The objective of the audit was to assess the awarding of funding for the construction of the Adelaide Desalination Plant (ADP) against the requirements of the Commonwealth's grants administration framework, which includes the Government’s policy requirements for the approval of grants, with a particular focus on the assessments undertaken of each proposed grant in terms of the guidelines for the National Urban Water and Desalination Plan (NUWDP); and identify any potential improvements in grants administration practices.

Summary

Introduction

1. On 28 October 2007, in response to prolonged drought conditions at that time, the then Opposition announced that a Labor Government would implement a $1 billion National Urban Water and Desalination Plan (NUWDP) to help secure the water supplies of Australia’s major cities.1 The NUWDP was outlined in the election policy document Labor’s national plan to tackle the water crisis. That document also included a number of other announcements, including that a Labor Government would be a financial partner in a carbon neutral desalination plant for Adelaide, if the state proceeded with this project.

2. Program guidelines for the NUWDP were issued in December 2008, at the same time that applications opened to a major projects funding round (which closed on 30 June 2009). Those guidelines reflected decisions taken after the election that NUWDP funding would be used to meet the cost of the Adelaide Desalination Plant (ADP) election commitment (subject to a proposal from the South Australian government that met the program’s criteria), and four other election announcements.2 The NUWDP guidelines included program eligibility and merit assessment criteria, which reflected the program objectives. The merit criteria were:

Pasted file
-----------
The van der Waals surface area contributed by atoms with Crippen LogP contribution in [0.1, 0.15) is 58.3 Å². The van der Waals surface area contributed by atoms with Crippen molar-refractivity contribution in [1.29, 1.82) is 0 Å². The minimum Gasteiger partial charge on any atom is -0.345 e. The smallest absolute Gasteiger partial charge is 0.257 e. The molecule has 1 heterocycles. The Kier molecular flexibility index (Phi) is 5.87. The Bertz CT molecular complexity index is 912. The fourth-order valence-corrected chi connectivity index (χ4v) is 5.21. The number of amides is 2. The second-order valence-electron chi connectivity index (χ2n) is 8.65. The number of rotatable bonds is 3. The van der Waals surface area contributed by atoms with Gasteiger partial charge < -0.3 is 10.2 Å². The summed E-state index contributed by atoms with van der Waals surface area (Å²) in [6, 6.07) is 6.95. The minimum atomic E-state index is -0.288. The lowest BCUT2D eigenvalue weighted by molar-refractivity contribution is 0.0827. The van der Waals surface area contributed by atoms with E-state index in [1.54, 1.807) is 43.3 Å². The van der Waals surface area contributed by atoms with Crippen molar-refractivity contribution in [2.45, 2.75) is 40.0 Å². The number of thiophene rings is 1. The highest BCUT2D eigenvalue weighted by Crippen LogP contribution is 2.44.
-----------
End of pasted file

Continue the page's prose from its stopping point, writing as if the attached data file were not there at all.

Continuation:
1. Level of contribution to enhancing water supply security within the targeted urban area.
  2. Cost-effectiveness of the project.
  3. Cost-effectiveness of the Australian Government contribution.
  4. Demonstrable evidence that the proposed project is a key strategic element of the preferred long-term water supply plan for the area.
  5. Extent of environmental benefits and/or environmental best practice initiatives.

3. Under the NUWDP, a total of $328 million has been paid by the Australian Government for the construction of the ADP. Two grants have been awarded, as follows:

  • in March 2009, the then Minister for Climate Change and Water approved $100 million to support the construction of a 50 gigalitre (GL) per year ADP. This grant related to the 2007 election announcement. The total value of the project was estimated to be $1.374 billion; and
  • in April 2009, the Strategic Priorities and Budget Committee (SPBC) of Cabinet decided that a further grant of $228 million should be awarded towards the estimated $456 million cost of expanding the capacity of the ADP to 100GL per annum.

4. The two grants were announced on 12 May 2009 (Budget day) by the then Minister for Climate Change and Water.3 The announcement clearly identified that the first grant towards the cost of a 50GL per annum ADP related to the 2007 election commitment and that the second grant related to a separate decision to award funding to expand the plant’s capacity. Specifically, it was announced that the Government:

  • ‘has already acted by meeting its election commitment to provide $100 million to the 50GL [per annum] Adelaide Desalination Plant’; and